Over the last decade, Apple has done an amazing job in creating products that take the most complicated of technology and deliver it so that anyone can use it. Apple takes the technology out of technology so we can all benefit. That’s right–”so we can all benefit”. Core Apple users are in denial that Apple is not a mass brand. Yes, the masses rely on the innovators for advice, but Apple caters as much to my 70-something mother (iPad owner) as it does to my 15-year old daughter (iPhone user).
But, the last 2 years has been a period of incrementalism. In 2012, we saw iPad 3, iPhone 5 and iPad Mini and 2013 we see these two new phones. Slightly better, slightly lighter, but just as expensive. There becomes less and less of a reason to trade up. And sadly, at risk, less and less of a reason to love the brand. Technology is about leap-frog. And the world will not stand still in the next year. Brands like Google and Samsung are ready to leap.
Steve Jobs always talked about “Making a dent in the Universe” and people bought in and followed. Apple’s beauty has always been to give us what we never imagined. And yet, now we are starting to not only imagine it, but predict it. Everyone saw the iPad Mini coming. In fact, we asked for it and Apple merely succumbed to our request. Technology is supposed to surprise us with advances that not only meet our needs but cater to the needs we didn’t even know we had. Apple has to get that back.
So what is wrong with Apple?
- is the strategy of going after China worth losing relevance in the Western world? And if you lose relevance in the West, will China even want these phones in 5 years?
- Have you lost traction on the technology? Apple always hinted that they had an endless path of ideas that would come out through the decade. Ok? But the last 24 months have been very blah!!!
- Is the Apple culture still the same? We all knew things would change after Steve Jobs and his relentless insane pursuit of perfection. But I’m not sure we knew it would change this fast? Has Tim Cooke set a high enough bar for the culture to jump over?
- Has the Apple story-line changed? With this launch it feels more about Apple and less about the consumer? Is Apple becoming just another tech company trying to peddle their new bells and whistles.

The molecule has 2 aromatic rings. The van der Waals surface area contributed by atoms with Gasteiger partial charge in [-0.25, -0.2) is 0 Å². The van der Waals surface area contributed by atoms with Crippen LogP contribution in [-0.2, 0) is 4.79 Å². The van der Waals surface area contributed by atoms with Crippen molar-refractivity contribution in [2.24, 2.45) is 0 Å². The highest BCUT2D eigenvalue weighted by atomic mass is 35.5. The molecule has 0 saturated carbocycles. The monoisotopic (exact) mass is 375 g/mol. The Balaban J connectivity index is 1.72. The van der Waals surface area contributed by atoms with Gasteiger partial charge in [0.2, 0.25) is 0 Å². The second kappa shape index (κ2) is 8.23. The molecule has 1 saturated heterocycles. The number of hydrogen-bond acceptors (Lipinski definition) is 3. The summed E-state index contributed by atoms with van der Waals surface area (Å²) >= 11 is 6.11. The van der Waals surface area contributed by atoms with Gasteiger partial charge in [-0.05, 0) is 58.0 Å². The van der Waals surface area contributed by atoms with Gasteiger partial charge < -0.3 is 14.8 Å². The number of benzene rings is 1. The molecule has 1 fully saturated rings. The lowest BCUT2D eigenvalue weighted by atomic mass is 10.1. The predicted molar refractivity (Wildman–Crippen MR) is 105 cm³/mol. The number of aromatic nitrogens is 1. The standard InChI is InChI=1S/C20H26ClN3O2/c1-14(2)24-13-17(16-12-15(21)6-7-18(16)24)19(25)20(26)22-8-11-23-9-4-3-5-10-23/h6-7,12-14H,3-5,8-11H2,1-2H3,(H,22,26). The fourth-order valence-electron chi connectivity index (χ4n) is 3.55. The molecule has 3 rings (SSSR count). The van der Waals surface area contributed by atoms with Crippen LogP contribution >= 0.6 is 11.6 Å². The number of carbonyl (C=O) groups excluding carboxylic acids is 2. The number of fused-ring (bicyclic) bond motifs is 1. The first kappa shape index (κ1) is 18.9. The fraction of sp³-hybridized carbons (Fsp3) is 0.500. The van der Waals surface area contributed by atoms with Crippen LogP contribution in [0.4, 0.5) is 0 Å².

If we tie those questions back to the 5 connectors of what makes a great brand, we see the promise is in good shape, but the strategy, story, freshness and experience are now at risk of not delivering against that promise. And that puts the brand at risk. For Apple, it starts with lining up the freshness of innovation to that brand promise.
Well Apple, 2012 and 2013 really sucked. Now we wait for what’s up in 2014
To read about the Apple case study of what helped the brand rise to fame:
ABOUT BELOVED BRANDS INC.: At Beloved Brands, we are only focused on making brands better and making brand leaders better.Our motivation is that we love knowing we were part of helping someone to unleash their full potential. We promise to challenge you to Think Different. We believe the thinking that got you here, will not get you where you want to go. Our President and Chief Marketing Officer, Graham Robertson is a brand leader at heart, who loves everything about brands. He comes with 20 years of experience at companies such as Johnson and Johnson, Pfizer Consumer, General Mills and Coke, where he was always able to find and drive growth. Graham has won numerous new product and advertising awards. Graham brings his experience to your table, strong on leadership and facilitation at very high levels and training of Brand Leaders around the world. To reach out directly, email me at email@example.com or follow on Twitter @grayrobertson1